Agraphia Medical Tragicomedy

22May/07Off

Fuck you, Starbucks. Seriously.

Alright, folks. It's time for me to get this off my chest.

Starbucks' Ethos water and Einstein's Breast Cancer Awareness Mug promotions are really, really getting to me. I bought an Einstein's bagel this morning for breakfast, and on my way out of the store I noticed this: For every $17 mug you buy, Einstein's donates $1.50 to breast cancer research.

At Starbucks, every $1.80 bottle of Ethos water contributes a whopping $.05 to "helping children around the world get clean water". For that matter, American Idol's Idol Gives Back campaign raised $60 million... while every 30 second ad spot on the show runs for over $750,000 a pop.

Look, I think it's great that some kids in Ethiopia are going to get $10 million worth of clean water from Ethos. Or that $60 million went from Idol to UNICEF and others. Or that Einstein's is giving some money to fight cancer, or whatever†. But what really gets me going is that these companies are profiting off the guilt of some yuppie who just spent $5 on a mocha-latte-frappucino-extra-foam-hold-the-cinnamon-i'm-on-a-diet and wants to "help" the wide-eyed photogenic African kid in the glossy photo.

Lets rag on Starbucks for a moment, because it's just so blatant. Current market price for a bottle of water is $1.00. If Aquafina, Dasani, or Deja Blue decided to charge $1.80 for their water, they would be laughed right in to bankruptcy. So what did Ethos do?

They realized that they could effectively charge $1.75 for the same goddamn water by claiming that it would help charity.

And then Starbucks decided it was a good PR move and sponsored Ethos in all its stores. Same goes for Einstein's. $1.50 off a $17 mug that cost you $4 to make? Charity is about giving, not recieving. Didn't your parents teach you that?

So, this is me, giving the proverbial finger to all you corporate chains that are profiting off the backs of other people's misery. And because I know corporations can't have feelings, ethics, or morals, instead I'm pointing that finger directly at the CEOs and CFOs of all three. I sincerely hope you can't sleep at night.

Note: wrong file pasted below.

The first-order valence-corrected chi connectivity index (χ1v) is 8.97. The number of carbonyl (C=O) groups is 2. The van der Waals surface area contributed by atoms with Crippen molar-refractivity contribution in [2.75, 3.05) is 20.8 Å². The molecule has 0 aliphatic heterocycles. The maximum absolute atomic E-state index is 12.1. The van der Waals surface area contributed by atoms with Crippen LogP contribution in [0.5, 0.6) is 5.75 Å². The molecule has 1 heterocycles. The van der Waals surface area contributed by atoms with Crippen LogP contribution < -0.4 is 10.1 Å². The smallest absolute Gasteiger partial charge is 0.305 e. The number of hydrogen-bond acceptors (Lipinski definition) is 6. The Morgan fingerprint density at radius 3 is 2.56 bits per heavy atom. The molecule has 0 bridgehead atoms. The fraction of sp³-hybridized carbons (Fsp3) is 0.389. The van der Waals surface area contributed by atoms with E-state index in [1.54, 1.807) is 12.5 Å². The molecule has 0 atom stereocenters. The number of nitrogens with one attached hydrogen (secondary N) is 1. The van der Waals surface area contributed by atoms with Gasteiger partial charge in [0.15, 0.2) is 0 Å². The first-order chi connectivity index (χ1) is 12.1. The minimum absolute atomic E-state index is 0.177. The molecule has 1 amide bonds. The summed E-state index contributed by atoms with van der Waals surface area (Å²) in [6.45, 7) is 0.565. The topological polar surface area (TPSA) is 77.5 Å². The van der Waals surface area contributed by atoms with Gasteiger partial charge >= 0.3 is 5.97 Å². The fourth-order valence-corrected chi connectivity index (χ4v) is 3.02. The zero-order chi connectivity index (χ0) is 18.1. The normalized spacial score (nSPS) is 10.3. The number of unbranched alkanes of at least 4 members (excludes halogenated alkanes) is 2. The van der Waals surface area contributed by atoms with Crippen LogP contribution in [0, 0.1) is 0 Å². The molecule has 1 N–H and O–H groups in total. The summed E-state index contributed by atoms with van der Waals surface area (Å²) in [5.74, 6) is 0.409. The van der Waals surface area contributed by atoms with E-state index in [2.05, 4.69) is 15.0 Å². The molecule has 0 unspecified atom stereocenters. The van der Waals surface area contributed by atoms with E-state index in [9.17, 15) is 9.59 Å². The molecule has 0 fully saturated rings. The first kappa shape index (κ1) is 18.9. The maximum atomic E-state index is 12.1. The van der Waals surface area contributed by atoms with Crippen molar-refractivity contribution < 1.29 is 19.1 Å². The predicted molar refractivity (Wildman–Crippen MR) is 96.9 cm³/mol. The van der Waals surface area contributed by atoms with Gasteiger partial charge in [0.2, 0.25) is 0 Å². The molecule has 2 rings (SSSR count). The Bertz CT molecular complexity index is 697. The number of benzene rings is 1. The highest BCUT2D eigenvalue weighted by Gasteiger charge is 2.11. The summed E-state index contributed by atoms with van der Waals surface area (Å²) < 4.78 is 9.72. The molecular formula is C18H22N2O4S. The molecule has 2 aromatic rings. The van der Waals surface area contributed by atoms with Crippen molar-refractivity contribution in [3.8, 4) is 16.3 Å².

†Actually, I think this is what irks me the most. We med students have strong feelings about fighting breast cancer... our team raised almost $10,000 last year on our walk.

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  1. Hmmm. I agree and disagree. In once sense, charity should be charitable. In another, what’s the harm in corporations profiting from charity?

    Appealing to people’s sense of charity is hard, and not sustainable. That’s why you need constant fund raisers: people’s desire to help fizzles out over time. Hot issues become cold. People move on to the next tragedy.

    Appealing to people’s sense of greed is natural and sustainable. If a company can profit, it will continue to sell. If it can profit more by donating to charity, it will continue to donate to charity.

    What these countries need is recurring aid they can count on, not a one-time donation. Realistically, starbucks raising their prices by 10% and giving 5% to charity is going to have a longer lasting benefit than a single fund raiser that donates 100% of its proceeds to charity.

    I think in this case, the ends justify the means. It would feel warmer and fuzzier if their donations were more substantial, but even if they donated 100% of the profit from the water to their cause, people would still say that it was just Starbucks running a PR campaign to make themselves look better. They’d still be vilified for being a giant corporation.

    Besides, the root of the problem is the consumer, not the corporation. You can’t get people to donate $.10 to charity, but they don’t think twice buying a bottle of water with an $.80 markup on it. Starbucks is simply helping people already do what they’re going to do: make themselves feel like they’re helping while essentially doing nothing.

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